A former insurance producer, Laura understands that education is key when it comes to buying insurance. She has happily dedicated many hours to helping her clients understand how the insurance marketplace works so they can find the best car, home, and life insurance products for their needs.

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Dan Walker graduated with a BS in Administrative Management in 2005 and has been working in his family’s insurance agency, FCI Agency, for 15 years. He is licensed as an agent to write property and casualty insurance, including home, auto, umbrella, and dwelling fire insurance. He’s also been featured on sites like Reviews.com.

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Reviewed by Daniel Walker
Licensed Car Insurance Agent Daniel Walker

UPDATED: May 13, 2022

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Don't miss these facts...

  • Under certain circumstances, yes, a life insurance policy may be taken by Medicaid to cover expenses following the death of the Medicaid recipient.
  • However, there are ways to protect the policy beforehand.
  • For most people, a much bigger concern is how life insurance impacts eligibility for Medicaid.
  • These questions are complicated by the fact that Medicaid is a state-run federal program, thus details vary from state to state.
  • For a long list of reasons, you should read up on how life insurance relates to Medicaid well before you think you might need Medicaid.

What is Medicaid?

Medicaid is a joint federal-state health insurance program. In most states, it is called Medicaid, but three states have renamed it. California calls it Medi-Cal, Massachusetts calls it MassHealth and Tennessee calls it TennCare.

It provides coverage for various categories of Americans in need and sometimes legal immigrants. Although somewhat inaccurate, these categories are generally summed up as low-income children and seniors, plus people with disabilities.

Learn more about Medicaid below and make sure to use our free comparison tool above to compare life insurance rates today!

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The Default Nursing Home Coverage of Middle-Class America

Additionally, Medicaid covers nursing home care for those who qualify. This detail is the one most responsible for making people concerned about how life insurance coverage interacts with Medicaid rules and regulations.

If you are an older middle-class individual and you have been seriously ill long enough that you are now considering a nursing home, Medicaid is probably the insurance program to which you will turn. It has become the default nursing home coverage for the American middle class.

Every year, more than 10 million Americans receive some kind of long-term care. According to this white paper, the average annual cost of a nursing home in the U.S. is $72,000. The average annual cost for an assisted living facility is $38,000. The average hourly cost of home health care is $21.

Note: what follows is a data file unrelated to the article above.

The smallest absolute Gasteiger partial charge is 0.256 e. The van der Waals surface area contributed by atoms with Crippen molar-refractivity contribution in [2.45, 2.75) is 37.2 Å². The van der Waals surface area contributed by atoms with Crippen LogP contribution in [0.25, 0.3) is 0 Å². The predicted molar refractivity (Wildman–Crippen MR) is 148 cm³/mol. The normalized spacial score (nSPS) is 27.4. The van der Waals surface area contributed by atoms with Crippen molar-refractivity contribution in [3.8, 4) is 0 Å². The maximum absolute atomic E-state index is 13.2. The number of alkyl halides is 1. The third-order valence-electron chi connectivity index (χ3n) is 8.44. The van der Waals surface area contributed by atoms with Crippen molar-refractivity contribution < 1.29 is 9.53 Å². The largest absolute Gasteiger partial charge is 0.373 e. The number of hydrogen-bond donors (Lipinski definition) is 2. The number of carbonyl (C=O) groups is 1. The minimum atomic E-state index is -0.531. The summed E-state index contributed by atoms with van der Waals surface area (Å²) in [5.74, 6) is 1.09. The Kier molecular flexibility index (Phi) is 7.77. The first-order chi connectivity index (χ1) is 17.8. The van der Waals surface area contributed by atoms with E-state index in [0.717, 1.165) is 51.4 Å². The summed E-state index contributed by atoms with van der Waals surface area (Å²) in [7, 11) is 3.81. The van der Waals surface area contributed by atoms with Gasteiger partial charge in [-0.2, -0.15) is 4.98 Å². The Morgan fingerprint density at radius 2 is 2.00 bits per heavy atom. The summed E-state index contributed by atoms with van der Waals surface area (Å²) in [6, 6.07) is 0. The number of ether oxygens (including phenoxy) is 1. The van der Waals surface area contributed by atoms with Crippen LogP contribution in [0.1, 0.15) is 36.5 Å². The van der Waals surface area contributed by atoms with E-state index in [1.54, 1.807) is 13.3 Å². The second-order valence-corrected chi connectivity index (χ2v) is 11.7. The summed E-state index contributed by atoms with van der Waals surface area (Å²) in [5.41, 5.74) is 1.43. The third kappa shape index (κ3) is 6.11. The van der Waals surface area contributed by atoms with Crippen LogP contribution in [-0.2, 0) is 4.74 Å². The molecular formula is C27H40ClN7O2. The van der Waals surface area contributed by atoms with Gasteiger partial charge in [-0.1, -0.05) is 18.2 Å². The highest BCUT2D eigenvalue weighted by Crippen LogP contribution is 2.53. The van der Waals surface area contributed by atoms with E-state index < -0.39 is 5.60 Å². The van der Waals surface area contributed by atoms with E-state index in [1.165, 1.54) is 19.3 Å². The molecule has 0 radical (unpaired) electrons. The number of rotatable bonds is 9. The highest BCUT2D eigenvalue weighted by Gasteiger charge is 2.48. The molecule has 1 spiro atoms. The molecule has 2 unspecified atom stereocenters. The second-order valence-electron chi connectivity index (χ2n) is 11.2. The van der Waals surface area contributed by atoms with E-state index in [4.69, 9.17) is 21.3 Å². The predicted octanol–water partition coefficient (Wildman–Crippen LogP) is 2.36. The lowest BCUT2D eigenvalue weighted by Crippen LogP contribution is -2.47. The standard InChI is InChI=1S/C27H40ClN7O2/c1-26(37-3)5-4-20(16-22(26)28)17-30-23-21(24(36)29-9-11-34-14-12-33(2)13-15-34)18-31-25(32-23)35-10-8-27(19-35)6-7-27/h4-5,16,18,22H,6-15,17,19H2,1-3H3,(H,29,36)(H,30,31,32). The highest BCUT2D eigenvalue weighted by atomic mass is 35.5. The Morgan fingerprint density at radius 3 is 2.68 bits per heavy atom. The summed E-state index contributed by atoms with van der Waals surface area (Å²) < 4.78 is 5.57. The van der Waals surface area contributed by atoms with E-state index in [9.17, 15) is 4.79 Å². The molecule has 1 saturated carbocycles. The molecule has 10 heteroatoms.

Unsurprisingly, this rate of spending will run through the average person’s entire life savings in the first year. Thus, Medicaid has become the primary source of coverage for long-term care in the U.S.

So, in a nutshell, health care is extremely expensive, nursing home care is even more expensive, and most ordinary people can easily run through all their assets in a short period of time to cover such expenses.

Once their assets are depleted, they will probably turn to Medicaid to assist with the ongoing costs involved in getting the proper care for themselves or a loved one.

Medicaid Recovery Rules

Following the death of a Medicaid recipient, the program not only can but must attempt to recover costs from the estate of the deceased.

According to Medicaid’s official site, the Medicaid programs have to recover a required amount of paid benefits of the insured.

The rule goes on to specify that Medicaid recovery units must seek funds from the individual’s estate for long-term care services, such as nursing homes.

According to the National Elder Law Foundation that life insurance policies that do not have a beneficiary could be the insured’s estate and could be liable to Medicaid Recovery.

With budgetary pressure mounting, Medicaid recovery units are becoming increasingly aggressive. They are making every effort to look for life insurance policy benefits that they may be able to seize.

They are looking for both declared and undeclared policies and they do not hesitate to seek legal remedy in a court of law by suing the survivors.

Medicaid Eligibility

Eligibility for Medicaid is a complicated question. It will hinge on a great many details, starting with your legal status as an American citizen or legal immigrant and going through details such as age, income level, whether you are blind or pregnant, and how many countable assets you have.

“Countable assets” is a tricky concept. It isn’t anywhere near as simple as asking your net worth. It will vary depending upon your marital status, the state in which you reside, and other factors.

State Details